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Second Circuit: Government’s Misleading Disclosure Warrants New Trial

by Douglas Ankney

The U.S. Court of Appeals for the Second Circuit ruled that the Government violated Rule 16 of the Federal Rules of Criminal Procedure when its misleading disclosure caused the defense to forego filing a motion to suppress the defendant’s statement. The Court vacated the district court’s decision and remanded for further proceedings consistent with the Court’s opinion.

On November 15, 2015, Francis Patino Vinas arrived at John F. Kennedy International Airport after returning from the Dominican Republic. His luggage was initially searched in the open, public area of the airport by U.S. Customs and Border Protection (“CBP”) officer Francisco Santos.

Santos became suspicious of a bottle containing a drink known as Mamajuana. Santos kept Vinas’ passport and, along with three other armed CBP officers, escorted Vinas to a search room. 

Once inside the room, Santos asked Vinas where he had obtained the Mamajuana. Vinas responded that he had purchased it at a store in the Dominican Republic (“the Store Statement”).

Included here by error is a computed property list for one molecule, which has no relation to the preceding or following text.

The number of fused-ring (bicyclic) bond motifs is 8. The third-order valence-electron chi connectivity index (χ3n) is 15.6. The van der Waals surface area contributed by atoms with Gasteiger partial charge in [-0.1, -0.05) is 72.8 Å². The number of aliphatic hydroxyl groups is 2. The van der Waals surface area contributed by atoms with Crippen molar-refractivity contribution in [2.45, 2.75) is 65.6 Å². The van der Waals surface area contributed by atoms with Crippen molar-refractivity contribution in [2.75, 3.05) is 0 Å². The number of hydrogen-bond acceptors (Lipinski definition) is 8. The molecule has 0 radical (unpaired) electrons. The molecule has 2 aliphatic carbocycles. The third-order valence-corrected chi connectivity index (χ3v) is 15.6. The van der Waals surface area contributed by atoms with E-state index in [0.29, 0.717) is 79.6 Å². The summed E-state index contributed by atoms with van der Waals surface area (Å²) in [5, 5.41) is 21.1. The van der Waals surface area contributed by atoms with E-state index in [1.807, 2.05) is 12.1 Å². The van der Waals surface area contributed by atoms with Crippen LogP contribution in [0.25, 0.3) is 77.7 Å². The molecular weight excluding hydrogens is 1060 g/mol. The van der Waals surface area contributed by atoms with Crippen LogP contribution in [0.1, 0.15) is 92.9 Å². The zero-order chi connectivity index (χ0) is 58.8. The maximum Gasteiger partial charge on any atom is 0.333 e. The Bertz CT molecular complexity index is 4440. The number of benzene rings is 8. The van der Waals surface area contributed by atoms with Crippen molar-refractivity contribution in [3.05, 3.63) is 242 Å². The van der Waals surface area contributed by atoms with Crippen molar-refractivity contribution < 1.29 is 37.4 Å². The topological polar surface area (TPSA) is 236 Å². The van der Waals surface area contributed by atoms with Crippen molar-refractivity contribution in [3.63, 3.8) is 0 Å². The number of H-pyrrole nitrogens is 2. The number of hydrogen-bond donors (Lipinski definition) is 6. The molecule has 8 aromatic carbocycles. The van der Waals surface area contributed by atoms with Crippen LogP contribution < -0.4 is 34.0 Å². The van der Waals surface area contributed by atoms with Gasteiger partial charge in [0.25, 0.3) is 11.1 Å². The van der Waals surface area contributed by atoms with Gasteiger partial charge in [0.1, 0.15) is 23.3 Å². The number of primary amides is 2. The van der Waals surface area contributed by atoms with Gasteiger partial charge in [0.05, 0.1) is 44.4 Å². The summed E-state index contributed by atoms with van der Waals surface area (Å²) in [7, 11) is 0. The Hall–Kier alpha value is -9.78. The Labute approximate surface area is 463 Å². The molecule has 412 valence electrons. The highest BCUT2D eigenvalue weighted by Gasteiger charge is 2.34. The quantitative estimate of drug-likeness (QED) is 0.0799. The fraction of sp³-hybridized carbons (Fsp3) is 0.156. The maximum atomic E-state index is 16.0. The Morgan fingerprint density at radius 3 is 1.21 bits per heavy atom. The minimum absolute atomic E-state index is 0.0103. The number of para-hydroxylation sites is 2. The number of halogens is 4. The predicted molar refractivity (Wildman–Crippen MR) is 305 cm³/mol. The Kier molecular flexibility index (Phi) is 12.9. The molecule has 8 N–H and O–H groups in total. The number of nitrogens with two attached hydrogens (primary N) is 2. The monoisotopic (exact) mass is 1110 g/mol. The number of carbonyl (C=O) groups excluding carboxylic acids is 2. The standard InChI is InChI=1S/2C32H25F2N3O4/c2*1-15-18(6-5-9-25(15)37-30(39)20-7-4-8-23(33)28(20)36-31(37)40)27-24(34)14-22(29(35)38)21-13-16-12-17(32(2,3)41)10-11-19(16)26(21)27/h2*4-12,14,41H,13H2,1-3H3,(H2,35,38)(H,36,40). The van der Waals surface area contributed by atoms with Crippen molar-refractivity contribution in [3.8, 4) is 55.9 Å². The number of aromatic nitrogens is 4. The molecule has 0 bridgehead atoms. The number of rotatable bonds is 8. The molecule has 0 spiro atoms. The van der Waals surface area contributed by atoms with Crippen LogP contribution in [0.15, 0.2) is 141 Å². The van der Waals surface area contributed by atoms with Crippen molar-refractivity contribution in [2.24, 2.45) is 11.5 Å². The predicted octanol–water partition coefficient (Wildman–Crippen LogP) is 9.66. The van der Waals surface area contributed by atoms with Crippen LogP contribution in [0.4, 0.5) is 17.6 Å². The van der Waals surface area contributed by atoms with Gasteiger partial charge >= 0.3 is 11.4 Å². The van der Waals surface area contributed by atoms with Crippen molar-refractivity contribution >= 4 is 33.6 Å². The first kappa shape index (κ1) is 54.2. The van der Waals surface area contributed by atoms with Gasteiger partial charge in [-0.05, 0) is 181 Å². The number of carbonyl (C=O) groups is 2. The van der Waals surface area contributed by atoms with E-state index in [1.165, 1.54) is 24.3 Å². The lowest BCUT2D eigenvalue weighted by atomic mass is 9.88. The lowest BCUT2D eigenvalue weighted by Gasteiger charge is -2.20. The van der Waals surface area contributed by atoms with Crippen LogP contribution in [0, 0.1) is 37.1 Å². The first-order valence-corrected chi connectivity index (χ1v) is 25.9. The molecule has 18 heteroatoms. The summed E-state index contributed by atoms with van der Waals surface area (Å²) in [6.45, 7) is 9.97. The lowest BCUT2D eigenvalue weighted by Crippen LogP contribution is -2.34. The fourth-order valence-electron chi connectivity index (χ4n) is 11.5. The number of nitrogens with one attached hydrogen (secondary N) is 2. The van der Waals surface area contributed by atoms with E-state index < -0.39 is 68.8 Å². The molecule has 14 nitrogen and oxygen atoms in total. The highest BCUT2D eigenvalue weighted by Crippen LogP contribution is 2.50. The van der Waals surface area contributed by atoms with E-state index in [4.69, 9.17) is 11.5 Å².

Santos removed several blue objects that contained cocaine from inside the bottle. Santos arrested Vinas and advised him of his Miranda rights.

Vinas was indicted for importing cocaine and with possession with intent to distribute. In its disclosure pursuant to Rule 16, which governs discovery in federal criminal proceedings, the Government said it was during the “initial inspection” when Vinas gave the Store Statement.

But at the ensuing trial, counsel for the defense learned that Vinas gave the Store Statement while he was in the search room. The jury convicted Vinas on both charges. The defense filed a motion for a new trial, arguing that the Government’s misleading disclosure lulled them into foregoing a motion to suppress. The court denied the motion, and Vinas appealed.

The Second Circuit cited United States v. McElroy, 697 F.2d 459 (2d Cir. 1982), to emphasize that the purpose of a Rule 16 pretrial disclosure of a defendant’s oral statements is to enhance the ability of defense counsel to identify those statements obtained in violation of Miranda and move to suppress them prior to trial. The Court determined that the Government’s disclosure violated Rule 16 by stating Vinas gave his statement “during the ‘initial inspection’ which is reasonably interpreted as referring to the inspection in the open, public area of the airport where Vinas first encountered Santos.” In that scenario, Vinas was not in custody, and Miranda’s protections would not apply.

However, had the Government disclosed that the Store Statement was, in actuality, given while Vinas was in the search room, surrounded by four armed officers with his passport taken from him, then counsel would have moved to suppress the statement. These circumstances suggest Vinas was in custody, and if so, the motion to suppress would have been granted. Accordingly, the Court vacated the district court’s judgment and remanded for further proceedings consistent with its opinion. See: United States v. Vinas, 910 F.3d 52 (2d Cir. 2018). 

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